First let me describe a couple terms:
- Popular Vote (“we the people”): the actual people of the United States casting a vote on a ballot
- Electoral Vote (“the Electoral College”): a few people chosen by the leaders of each political party to cast a vote. (The people have no say in who gets an “electoral vote”!)
FIVE PRESIDENTS WHO WERE VOTED IN BY THE ELECTORAL COLLEGE, NOT THE PEOPLE
- In 1824, John Quincy Adams was elected president despite not winning either the popular vote or the electoral vote. Andrew Jackson was the winner in both categories. Jackson received 38,000 more popular votes than Adams, and beat him in the electoral vote 99 to 84. Despite his victories, Jackson didn’t reach the majority 131 votes needed in the Electoral College to be declared president. In fact, neither candidate did. The decision went to the House of Representatives, which voted Adams into the White House.
Summary: Even though John Quincy Adams lost the election (the people did not want him in office), the electoral college voted him in anyway, because the people’s vote didn’t matter.
- In 1876, Rutherford B. Hayes lost the popular won the election (by a margin of one electoral vote), but he lost the popular vote by more than 250,000 ballots to Samuel J. Tilden.
Summary: Even though Rutherford B. Hayes lost the election (the people did not want him in office), the electoral college voted him in anyway, because the people’s vote didn’t matter.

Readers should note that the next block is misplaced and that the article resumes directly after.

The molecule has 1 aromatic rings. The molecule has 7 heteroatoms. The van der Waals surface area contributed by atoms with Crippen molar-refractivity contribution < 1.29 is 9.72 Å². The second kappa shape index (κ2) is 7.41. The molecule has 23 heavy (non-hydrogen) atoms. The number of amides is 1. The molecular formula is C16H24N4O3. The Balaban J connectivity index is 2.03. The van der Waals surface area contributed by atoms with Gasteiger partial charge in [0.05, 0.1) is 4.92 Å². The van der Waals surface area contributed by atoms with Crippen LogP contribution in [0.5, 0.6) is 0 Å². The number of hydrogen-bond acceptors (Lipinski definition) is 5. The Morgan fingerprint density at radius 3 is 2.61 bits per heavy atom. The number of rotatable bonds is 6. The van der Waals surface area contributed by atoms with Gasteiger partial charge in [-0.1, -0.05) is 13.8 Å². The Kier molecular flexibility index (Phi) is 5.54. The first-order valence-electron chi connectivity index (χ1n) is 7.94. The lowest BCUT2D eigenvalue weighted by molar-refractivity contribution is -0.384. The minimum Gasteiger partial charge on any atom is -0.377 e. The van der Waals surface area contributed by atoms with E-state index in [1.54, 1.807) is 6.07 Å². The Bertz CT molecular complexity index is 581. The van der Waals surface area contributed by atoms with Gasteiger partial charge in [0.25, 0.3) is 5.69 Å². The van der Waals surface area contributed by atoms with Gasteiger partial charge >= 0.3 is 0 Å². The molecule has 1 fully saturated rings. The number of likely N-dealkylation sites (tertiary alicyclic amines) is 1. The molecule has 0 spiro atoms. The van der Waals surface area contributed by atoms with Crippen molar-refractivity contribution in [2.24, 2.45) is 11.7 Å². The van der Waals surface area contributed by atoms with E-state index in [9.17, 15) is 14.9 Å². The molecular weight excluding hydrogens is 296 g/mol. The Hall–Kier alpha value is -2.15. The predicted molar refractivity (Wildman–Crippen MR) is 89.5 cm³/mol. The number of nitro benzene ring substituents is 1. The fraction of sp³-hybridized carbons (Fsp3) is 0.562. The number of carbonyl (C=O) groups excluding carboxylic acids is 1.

- In 1888, Benjamin Harrison received 233 electoral votes to Grover Cleveland’s 168, winning the presidency. But Harrison lost the popular vote by more than 90,000 votes.
Summary: Even though Benjamin Harrison lost the election (the people did not want him in office), the electoral college voted him in anyway, because the people’s vote didn’t matter.
- In 2000, George W. Bush was declared the winner of the general election and became the 43rd president, but he didn’t win the popular vote either. Al Gore holds that distinction, garnering about 540,000 more votes than Bush. However, Bush won the electoral vote, 271 to 266.
Summary: Even though George W. Bush lost the election (the people did not want him in office), the electoral college voted him in anyway, because the people’s vote didn’t matter.
- In BOTH 2008 and 2012, even though according to the story we’re being fed Senator John McCain (2008) and Mitt Romney (2012) lost the majority, since Barack Obama supposedly won the popular vote by 51%, it didn’t matter what anyone voted for because the if the electoral college had decided Romney won, it didn’t matter who the people voted for because the electoral college has the power to ignore the people and put whoever they want in office. Worse, since many of his voters were actually illegal immigrants, that helped to outweigh legitimate Americans’ votes. Even worse, the whole system was rigged anyway, in reality he didn’t actually win anything. Whoever wanted him in office put him in there against the will of the true American people.